We sat down with Eve Sussman to discuss her upcoming debut on Snark.art, 89 seconds Atomized, a re-invention of her acclaimed video artwork, 89 Seconds at Alcázar.
About 89 seconds Atomized:
89 Seconds at Alcázar is a continuous seamlessly looping video that imagines that space and the characters in Diego Velazquez’s painting Las Meninas. It was first shown at the 2004 Whitney Biennial. All editions of the piece are in museums (MoMA, Whitney) or private collections. Sussman is now appropriating her last artist proof to make a new work: 89 seconds Atomized, and presenting it to the crypto community via an interactive project on the blockchain in collaboration with Snark.art.
About Eve Sussman:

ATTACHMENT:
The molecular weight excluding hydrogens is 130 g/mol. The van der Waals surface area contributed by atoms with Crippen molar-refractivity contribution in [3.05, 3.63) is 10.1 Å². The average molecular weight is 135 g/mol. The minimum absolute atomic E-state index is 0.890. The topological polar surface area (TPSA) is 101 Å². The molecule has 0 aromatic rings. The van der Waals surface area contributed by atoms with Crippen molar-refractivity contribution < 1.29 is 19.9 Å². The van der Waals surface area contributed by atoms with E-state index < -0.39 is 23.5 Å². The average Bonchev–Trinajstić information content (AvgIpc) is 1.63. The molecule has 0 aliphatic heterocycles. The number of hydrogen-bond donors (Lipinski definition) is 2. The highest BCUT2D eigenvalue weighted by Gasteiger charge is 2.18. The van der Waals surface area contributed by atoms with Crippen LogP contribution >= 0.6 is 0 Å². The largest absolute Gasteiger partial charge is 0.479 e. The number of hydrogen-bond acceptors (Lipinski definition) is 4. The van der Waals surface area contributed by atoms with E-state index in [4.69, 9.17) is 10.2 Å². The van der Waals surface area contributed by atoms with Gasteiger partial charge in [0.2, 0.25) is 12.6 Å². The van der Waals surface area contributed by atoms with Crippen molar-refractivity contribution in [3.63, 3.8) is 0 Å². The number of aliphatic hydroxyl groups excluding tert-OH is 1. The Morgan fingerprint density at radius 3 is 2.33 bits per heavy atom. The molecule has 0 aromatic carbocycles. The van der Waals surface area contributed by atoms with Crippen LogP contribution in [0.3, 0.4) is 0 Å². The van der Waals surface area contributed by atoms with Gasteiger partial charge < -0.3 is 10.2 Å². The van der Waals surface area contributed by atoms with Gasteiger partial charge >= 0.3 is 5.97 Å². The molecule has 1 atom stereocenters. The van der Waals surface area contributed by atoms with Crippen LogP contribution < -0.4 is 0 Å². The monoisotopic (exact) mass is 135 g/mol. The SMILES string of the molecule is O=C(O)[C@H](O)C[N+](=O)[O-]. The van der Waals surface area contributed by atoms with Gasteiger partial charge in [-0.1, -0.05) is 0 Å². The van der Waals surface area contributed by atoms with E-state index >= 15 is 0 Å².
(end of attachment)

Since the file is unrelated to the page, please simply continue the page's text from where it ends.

Eve Sussman works with film, video and installation. Her work runs the gambit from small gauge analogue film and multi-camera surveillance operations to hi-def film/video productions. In an attempt to re-invent and push the envelope of the form much of her work experiments with narrative and addresses the question: “What is a movie?”. She often collaborates with performers, musicians and programmers, sometimes under the name Rufus Corporation. Rufus Corporation works include: 89 seconds at Alcazar, The Rape of the Sabine Women, whiteonwhite:algorithmicnoir and Yuri’s Office. Together with Simon Lee, Sussman co-founded the Wallabout Oyster Theatre, a micro theatre space in Brooklyn. Sussman and Lee are also as producing for Jack+Leigh Ruby, two reformed criminals, now making art. Sussman’s work has been shown in institutions and film festivals internationally. 89 seconds at Alcazar is in the collections of the MoMA, the Whitney and the Leeum–Samsung Museum in Seoul. whiteonwhite:algorithmicnoir is in the collection of the Smithsonian American Art Museum in Washington D.C.